Institutions overseeing election processes on Saturday accused government of interfering in the work of the election selection committee and said the committee has not acted independently and that government influenced its decisions.
These institutions said from the start the committee was not independent and transparent and that the list of shortlisted candidates presented by the committee to President Ashraf Ghani shows that no steps have been taken towards electoral reforms.
They also said the watchdog and media have no access to information on how these top candidates were shortlisted.
"From the day that applicants sent their resumes to the selection committee, no information was provided to the applicants, observers, media, parties and political alliances. Although we requested that the list of applicants should be released, so they should know their applications have been received, it did not happen," said Mohammad Naeem Ayubzada, head of the Transparent Election Foundation of Afghanistan (TEFA).
The New National Front of Afghanistan (NNF) meanwhile said the presidential palace influenced the selection committee and that the committee has shortlisted the presidential palace's favorite candidates. However, government has rejected the claim.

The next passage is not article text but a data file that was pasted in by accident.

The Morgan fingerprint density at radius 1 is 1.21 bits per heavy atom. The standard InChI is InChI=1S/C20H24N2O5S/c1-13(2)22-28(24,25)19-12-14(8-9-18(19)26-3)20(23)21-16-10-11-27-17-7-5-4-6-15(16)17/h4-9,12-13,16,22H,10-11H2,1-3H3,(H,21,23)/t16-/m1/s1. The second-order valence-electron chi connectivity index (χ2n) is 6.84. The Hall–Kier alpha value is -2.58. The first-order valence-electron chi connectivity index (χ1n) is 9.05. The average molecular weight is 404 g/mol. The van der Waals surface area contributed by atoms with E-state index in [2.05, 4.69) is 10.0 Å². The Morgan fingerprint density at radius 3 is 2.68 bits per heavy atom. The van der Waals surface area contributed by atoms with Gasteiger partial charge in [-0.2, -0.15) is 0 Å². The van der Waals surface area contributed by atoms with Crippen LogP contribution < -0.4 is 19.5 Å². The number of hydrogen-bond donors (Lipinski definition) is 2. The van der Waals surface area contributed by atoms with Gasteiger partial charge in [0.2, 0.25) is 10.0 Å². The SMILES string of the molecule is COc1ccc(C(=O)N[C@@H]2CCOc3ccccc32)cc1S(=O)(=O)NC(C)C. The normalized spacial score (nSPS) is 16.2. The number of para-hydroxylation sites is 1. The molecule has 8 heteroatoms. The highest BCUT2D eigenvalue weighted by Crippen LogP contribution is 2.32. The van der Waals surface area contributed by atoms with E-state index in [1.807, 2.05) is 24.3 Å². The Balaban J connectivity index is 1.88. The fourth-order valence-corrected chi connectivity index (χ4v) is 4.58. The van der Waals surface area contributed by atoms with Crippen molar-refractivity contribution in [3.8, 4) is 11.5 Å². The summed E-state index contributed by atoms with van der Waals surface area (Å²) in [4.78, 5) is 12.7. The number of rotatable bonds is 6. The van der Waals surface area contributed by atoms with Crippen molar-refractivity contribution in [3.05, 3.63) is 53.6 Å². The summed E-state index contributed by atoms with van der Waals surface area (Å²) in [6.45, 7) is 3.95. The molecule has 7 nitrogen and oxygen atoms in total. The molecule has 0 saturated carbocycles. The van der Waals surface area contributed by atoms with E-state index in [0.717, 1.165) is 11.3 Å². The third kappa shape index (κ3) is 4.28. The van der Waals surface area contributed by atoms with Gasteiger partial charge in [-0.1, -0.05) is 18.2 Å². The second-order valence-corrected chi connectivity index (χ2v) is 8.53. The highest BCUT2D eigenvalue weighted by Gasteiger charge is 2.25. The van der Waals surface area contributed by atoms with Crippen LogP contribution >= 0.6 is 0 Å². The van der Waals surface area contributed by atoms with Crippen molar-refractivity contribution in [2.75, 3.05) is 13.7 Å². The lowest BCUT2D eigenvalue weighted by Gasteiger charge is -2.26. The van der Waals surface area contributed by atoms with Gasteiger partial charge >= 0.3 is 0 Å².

"The Independent Election Commission and Independent Election Complaint Commission have never been independent. These commissions were influenced by ARG and have implemented any order they received from ARG. ARG does not appoint the people that reject its orders," said Anwar ul-Haq Ahadi, chairman of the NNF.
The selection committee meanwhile said that these claims are made due to personal disagreements and said the claims are in contradiction of the survey paper collected from the observers.
The institutions overseeing election processes said that the selection committee has received more than 100 complaints from applicants who applied for the election commissions, but they did not respond to them.
Also the names of the 700 hundred applicants who applied for the election commissions have not yet been made public.